first_imgMach-1 Sport Compacts – 1. Ramsey Meyer, Pierce, Neb., 1,154; 2. Terry Tritt, York, Neb., 1,125; 3. Steven Bevills, Granbury, Texas, 1,060; 4. John Gill, Marshalltown, Iowa, 1,046; 5. Jade Lange, Humboldt, Iowa, 998; 6. Alex Dostal, Glencoe, Minn., 845; 7. Darwin “Bubba” Brown Jr., Jackson, Minn., 799; 8. Tyler Fiebelkorn, Creston, Iowa, 780; 9. Tom Meyer, Pierce, Neb., 762; 10. Kaytee DeVries, Spencer, Iowa, 740; 11. Parker Vollbrecht, Stanton, Neb., 725; 12. Oliver Monson, Humboldt, Iowa, 718; 13. Anthony Vandenberg, Dublin, Texas, 704; 14. Shawn Hein, Beatrice, Neb., 689; 15. Howard Watson, Weatherford, Texas, 685; 16. Jay DeVries, Spencer, Iowa, 681; 17. Derek Cates, Woodway, Texas, 668; 18. Kaleb Watson, Mineral Wells, Texas, 653; 19. Nathan Wahlstrom, Beatrice, Neb., 624; 20. Chris LaFoy, Audubon, Iowa, 601. IMCA Sunoco Stock Cars – 1. Jordan Grabouski, Beatrice, Neb., 1,186; 2. Mike Nichols, Harlan, Iowa, 1,179; 3. Westin Abbey, Comanche, Texas, 1,133; 4. Jason Batt, Harker Heights, Texas, 1,111; 5. A.J. Dancer, Red Rock, Texas, 1,068; 6. Austin Brauner, Platte Center, Neb., 1,058; 7. Jay Schmidt, Tama, Iowa, 1,031; 8. Cody Center, Mesa, Ariz., 1,016; 9. Brian Blessington, Breda, Iowa, 971; 10. George Fronsman, Surprise, Ariz., 968; 11. Jeffrey Abbey, Comanche, Texas, 941; 12. Calvin Lange, Humboldt, Iowa, 906; 13. Bryan Schutte, Wayne, Okla., 889; 14. Kevin Opheim, Mason City, Iowa, 861; 15. Kyle Pfeifer, Hill City, Kan., 850; 16. Mike Petersilie, Hoisington, Kan., 840; 17. Donavon Smith, Lake City, Iowa, 839; 18. Jason Wilkinson, Neligh, Neb., 820; 19. Dan Mackenthun, Hamburg, Minn., 793; 20. Elijah Zevenbergen, Ocheyedan, Iowa, 787. IMCA Late Models – 1. Cory Dumpert, York, Neb., and Matt Ryan, Davenport, Iowa, both 588; 3. Justin L. Kay, Wheatland, Iowa, 579; 4. Jeremiah Hurst, Dubuque, Iowa, 575; 5. Andy Nezworski, Buffalo, Iowa, 570; 6. Todd Malmstrom, Hampton, Ill., 552; 7. Dalton Simonsen, Fairfax, Iowa, 511; 8. Jeff Aikey, Cedar Falls, Iowa, 495; 9. Jim Johnson, Plainview, Neb., 477; 10. Robert Osborne, Norfolk, Neb., 474; 11. Lake Knutti, Chadwick, Ill., 472; 12. Chase Osborne, Battle Creek, Neb., 454; 13. Nelson Vollbrecht, Stanton, Neb., 438; 14. Les Siebert, York, Neb., 437; 15. Zachary Zentner, Cedar Rapids, Neb., 431; 16. Todd Cooney, Pleasant Hill, Iowa, 402; 17. Gary Webb, Blue Grass, Iowa, 382; 18. Curtis Glover, Runnells, Iowa, 376; 19. William “B.J.” Jackson, Clinton, Iowa, 365; 20. Matt Haase, Winside, Neb., 350. IMCA RaceSaver Sprint Cars – 1. Mike Houseman, Des Moines, Iowa, 736; 2. Mike Moore, Des Moines, Iowa, 696; 3. Kenneth Duke, Selinsgrove, Pennsylvania, 662; 4. Scott Lutz, Jonestown, Pa., and Toby Chapman, Panama, Neb., both 592; 6. Jake Martens, Fairview, Okla., 570; 7. Ryan Lynn, Hollidaysburg, Pa., 565; 8. Andy Shouse, Oklahoma City, Okla., 526; 9. Colin Smith, Sheldon, Iowa, 520; 10. Zach Newlin, Millerstown, Pa., 508; 11. Tyler Drueke, Eagle, Neb., 505; 12. Jacob Gomola, Seneca, Pa., 498; 13. Stuart Snyder, Lincoln, Neb., Ty Williams, Arcadia, Okla., and Jack Potter, Lees Summit, Mo., each 493; 16. Jonathon J. Jones, Irvona, Pa., 486; 17. Monty Ferriera, Fresno, Calif., 481; 18. Larry McVay, Bordentown, N.J., 479; 19. Reed Thompson, Petersburg, Pa., 457; 20. Mike Oliver, San Antonio, Texas, 452. Smiley’s Racing Products Southern SportMods – 1. James Hanusch, Belton, Texas, 1,095; 2. Gregory Muirhead, Mabank, Texas, 1,075; 3. Taylor Florio, Copperas Cove, Texas, 1,074; 4. Damon Hammond, Burleson, Texas, 955; 5. Larry Underwood, Temple, Texas, 885; 6. Chris Cogburn, Robinson, Texas, 741; 7. Chris Florio, Copperas Cove, Texas, 733; 8. Casey Brunson, Lott, Texas, 577; 9. Justin Nabors, Kemp, Texas, 571; 10. Garett Rawls, Elm Mott, Texas, 557; 11. Jon White Jr., Red Oak, Texas, 544; 12. Jeff Shepperd, Waco, Texas, 540; 13. Austin Moore, Axtell, Texas, 534; 14. James Skinner, Burleson, Texas, 533; 15. James McCreery, Midlothian, Texas, 519; 16. Kaden Honeycutt, Willow Park, Texas, 503; 17. Cullen Hill, Healdton, Okla., 490; 18. Trevor Egbert, Salado, Texas, 481; 19. Kyle Wilkins, Italy, Texas, 475; 20. Brandon Geurin, Robinson, Texas, 473.center_img Karl Kustoms Northern SportMods – 1. Cody Thompson, Sioux City, Iowa, 1,172; 2. Chase Rudolf, Prole, Iowa, 1,160; 3. Jake McBirnie, Boone, Iowa, 1,158; 4. Justin Svoboda, David City, Neb., 1,058; 5. Hunter Longnecker, Woodward, Iowa, 1,037; 6. Guy Ahlwardt, Antioch, Calif., 1,032; 7. Brian Osantowski, Columbus, Neb., 983; 8. Tyler Soppe, Sherrill, Iowa, 980; 9. Matt Looft, Swea City, Iowa, 954; 10. Taylor Kuehl, Cave Creek, Ariz., 942; 11. Kevin Johnson, Bakersfield, Calif., 934; 12. Jerry Miles, Bernard, Iowa, 932; 13. Cole Carver, Apache Junction, Ariz., 924; 14. Kyle Olson, Cedar Rapids, Iowa, 917; 15. David Johnson, Columbus, Neb., 866; 16. James Roebuck, Genoa, Neb., 864; 17. Dakota Sproul, Hays, Kan., 853; 18. Ronald Hults, Truro, Iowa, 851; 19. Mark Harrison, Coolidge, Ariz., 849; 20. Tony Olson, Cedar Rapids, Iowa, 847. IMCA Sunoco Hobby Stocks – 1. Jeff Ware, Columbus, Neb., 1,168; 2. Leah Wroten, Independence, Iowa, 1,115; 3. Kaden Reynolds, Cedar Rapids, Iowa, 1,027; 4. Tathan Burkhart, Hays, Kan., 1,022; 5. David Norquest, York, Neb., 1,016; 6. Cody Williams, Minneapolis, Kan., 1,013; 7. Cory Probst, Brewster, Minn., 1,009; 8. Drew Barglof, Sioux Rapids, Iowa, 923; 9. Brandon Nielsen, Spencer, Iowa, 919; 10. Cody Nielsen, Spencer, Iowa, 904; 11. Colby Kaspar, Columbus, Neb., 893; 12. Corey Madden, Avoca, Iowa, 875; 13. Adam Goff, Minot, N.D., 848; 14. Tim Gonska, Brainerd, Minn., 832; 15. John Watson, Des Moines, Iowa, 830; 16. Brady J. Bencken, Oakley, Kan., and Chuck Madden Jr., Avoca, Iowa, both 828; 18. Brooke Fluckiger, Columbus, Neb., 823; 19. Cameron Wilkinson, Neligh, Neb., 819; 20. Braxton Berry, Colby, Kan., 817. IMCA Modifieds – 1. Kelly Shryock, Fertile, Iowa, 1,146; 2. Jordan Grabouski, Beatrice, Neb., 1,125; 3. Anthony Roth, Columbus, Neb., 1,124; 4. William Gould, Calera, Okla., 1,084; 5. David Goode Jr., Copperas Cove, Texas, 1,075; 6. Chris Morris, Taylor, Texas, 1,063; 7. Shane DeMey, Denison, Iowa, 1,036; 8. Zachary Madrid, Tucson, Ariz., 998; 9. Tim Ward, Chandler, Ariz., 986; 10. Joel Rust, Grundy Center, Iowa, 959; 11. Jarett Franzen, Maquoketa, Iowa, 948; 12. Kelsie Foley, Tucson, Ariz., 931; 13. Clay Money, Penokee, Kan., 915; 14. Kevin Green, Waco, Texas, 904; 15. Jeff “Bubba” Stafford Jr., Wittmann, Ariz., 881; 16. Jake Pike, Pahrump, Nev., 868; 17. Ricky Thornton Jr., Adel, Iowa, 861; 18. Jeremy Mills, Britt, Iowa, 846; 19. Jim Thies, Mapleton, Iowa, 842; 20. Bricen James, Albany, Ore., 837.last_img read more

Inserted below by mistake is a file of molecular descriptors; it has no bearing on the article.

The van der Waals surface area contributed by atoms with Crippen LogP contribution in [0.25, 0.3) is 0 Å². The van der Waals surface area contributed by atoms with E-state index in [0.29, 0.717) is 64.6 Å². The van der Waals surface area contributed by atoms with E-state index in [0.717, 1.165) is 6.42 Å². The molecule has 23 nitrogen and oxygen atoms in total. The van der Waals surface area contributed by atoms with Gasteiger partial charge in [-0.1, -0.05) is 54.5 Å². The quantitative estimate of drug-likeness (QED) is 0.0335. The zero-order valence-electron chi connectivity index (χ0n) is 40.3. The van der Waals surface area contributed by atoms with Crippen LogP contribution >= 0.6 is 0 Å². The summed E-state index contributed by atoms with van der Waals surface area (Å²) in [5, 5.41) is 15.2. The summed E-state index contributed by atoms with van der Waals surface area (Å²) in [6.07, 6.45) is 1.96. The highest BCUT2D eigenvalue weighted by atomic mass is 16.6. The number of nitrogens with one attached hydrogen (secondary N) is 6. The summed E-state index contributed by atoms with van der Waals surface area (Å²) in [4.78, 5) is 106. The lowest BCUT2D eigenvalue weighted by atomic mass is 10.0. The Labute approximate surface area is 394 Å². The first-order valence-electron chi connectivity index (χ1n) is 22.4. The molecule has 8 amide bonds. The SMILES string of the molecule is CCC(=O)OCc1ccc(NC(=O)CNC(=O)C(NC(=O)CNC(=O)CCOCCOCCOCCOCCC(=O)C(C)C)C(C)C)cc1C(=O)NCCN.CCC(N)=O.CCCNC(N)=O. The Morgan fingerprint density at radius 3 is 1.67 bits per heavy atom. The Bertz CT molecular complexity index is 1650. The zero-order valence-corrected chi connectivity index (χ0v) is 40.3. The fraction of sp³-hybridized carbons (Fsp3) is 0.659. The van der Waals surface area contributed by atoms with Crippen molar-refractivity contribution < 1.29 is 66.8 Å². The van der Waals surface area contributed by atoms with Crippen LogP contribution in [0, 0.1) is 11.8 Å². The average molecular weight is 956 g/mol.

For Europe’s ‘super clubs’, UEFA Champions League determines all